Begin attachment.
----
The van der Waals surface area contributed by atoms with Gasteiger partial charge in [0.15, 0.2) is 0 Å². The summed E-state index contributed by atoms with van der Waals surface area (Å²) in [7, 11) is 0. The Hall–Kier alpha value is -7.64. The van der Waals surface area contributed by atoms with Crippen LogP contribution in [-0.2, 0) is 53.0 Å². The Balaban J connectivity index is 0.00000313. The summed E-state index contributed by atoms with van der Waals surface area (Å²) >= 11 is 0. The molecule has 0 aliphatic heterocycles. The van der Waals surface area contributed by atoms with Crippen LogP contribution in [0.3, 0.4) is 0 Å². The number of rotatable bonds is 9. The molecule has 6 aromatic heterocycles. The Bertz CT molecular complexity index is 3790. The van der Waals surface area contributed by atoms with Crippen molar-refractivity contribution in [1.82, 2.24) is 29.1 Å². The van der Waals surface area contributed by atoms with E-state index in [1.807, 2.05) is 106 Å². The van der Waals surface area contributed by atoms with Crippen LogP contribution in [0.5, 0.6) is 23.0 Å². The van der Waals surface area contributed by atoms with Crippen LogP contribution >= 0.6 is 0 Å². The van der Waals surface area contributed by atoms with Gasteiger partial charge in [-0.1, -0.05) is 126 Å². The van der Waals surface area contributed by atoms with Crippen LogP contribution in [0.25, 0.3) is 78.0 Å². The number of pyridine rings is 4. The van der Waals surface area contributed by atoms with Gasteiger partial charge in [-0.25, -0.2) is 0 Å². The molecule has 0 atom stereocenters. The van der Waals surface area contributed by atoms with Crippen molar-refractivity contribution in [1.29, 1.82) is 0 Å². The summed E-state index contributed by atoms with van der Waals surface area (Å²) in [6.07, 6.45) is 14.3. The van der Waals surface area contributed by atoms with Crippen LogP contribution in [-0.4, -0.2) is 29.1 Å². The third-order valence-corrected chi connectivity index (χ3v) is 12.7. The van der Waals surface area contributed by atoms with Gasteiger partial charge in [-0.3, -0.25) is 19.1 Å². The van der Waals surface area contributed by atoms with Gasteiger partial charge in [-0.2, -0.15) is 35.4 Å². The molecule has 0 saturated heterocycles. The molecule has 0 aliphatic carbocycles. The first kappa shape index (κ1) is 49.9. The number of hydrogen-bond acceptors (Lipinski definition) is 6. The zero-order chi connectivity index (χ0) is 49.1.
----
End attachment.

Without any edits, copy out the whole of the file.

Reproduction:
The van der Waals surface area contributed by atoms with Gasteiger partial charge in [0.15, 0.2) is 0 Å². The summed E-state index contributed by atoms with van der Waals surface area (Å²) in [7, 11) is 0. The Hall–Kier alpha value is -7.64. The van der Waals surface area contributed by atoms with Crippen LogP contribution in [-0.2, 0) is 53.0 Å². The Balaban J connectivity index is 0.00000313. The summed E-state index contributed by atoms with van der Waals surface area (Å²) >= 11 is 0. The molecule has 0 aliphatic heterocycles. The van der Waals surface area contributed by atoms with Crippen LogP contribution in [0.3, 0.4) is 0 Å². The number of rotatable bonds is 9. The molecule has 6 aromatic heterocycles. The Bertz CT molecular complexity index is 3790. The van der Waals surface area contributed by atoms with Crippen molar-refractivity contribution in [1.82, 2.24) is 29.1 Å². The van der Waals surface area contributed by atoms with E-state index in [1.807, 2.05) is 106 Å². The van der Waals surface area contributed by atoms with Crippen LogP contribution in [0.5, 0.6) is 23.0 Å². The van der Waals surface area contributed by atoms with Crippen LogP contribution >= 0.6 is 0 Å². The van der Waals surface area contributed by atoms with Gasteiger partial charge in [-0.1, -0.05) is 126 Å². The van der Waals surface area contributed by atoms with Crippen LogP contribution in [0.25, 0.3) is 78.0 Å². The number of pyridine rings is 4. The van der Waals surface area contributed by atoms with Gasteiger partial charge in [-0.25, -0.2) is 0 Å². The molecule has 0 atom stereocenters. The van der Waals surface area contributed by atoms with Crippen molar-refractivity contribution in [1.29, 1.82) is 0 Å². The summed E-state index contributed by atoms with van der Waals surface area (Å²) in [6.07, 6.45) is 14.3. The van der Waals surface area contributed by atoms with Crippen LogP contribution in [-0.4, -0.2) is 29.1 Å². The third-order valence-corrected chi connectivity index (χ3v) is 12.7. The van der Waals surface area contributed by atoms with Gasteiger partial charge in [-0.3, -0.25) is 19.1 Å². The van der Waals surface area contributed by atoms with Gasteiger partial charge in [-0.2, -0.15) is 35.4 Å². The molecule has 0 saturated heterocycles. The molecule has 0 aliphatic carbocycles. The first kappa shape index (κ1) is 49.9. The number of hydrogen-bond acceptors (Lipinski definition) is 6. The zero-order chi connectivity index (χ0) is 49.1.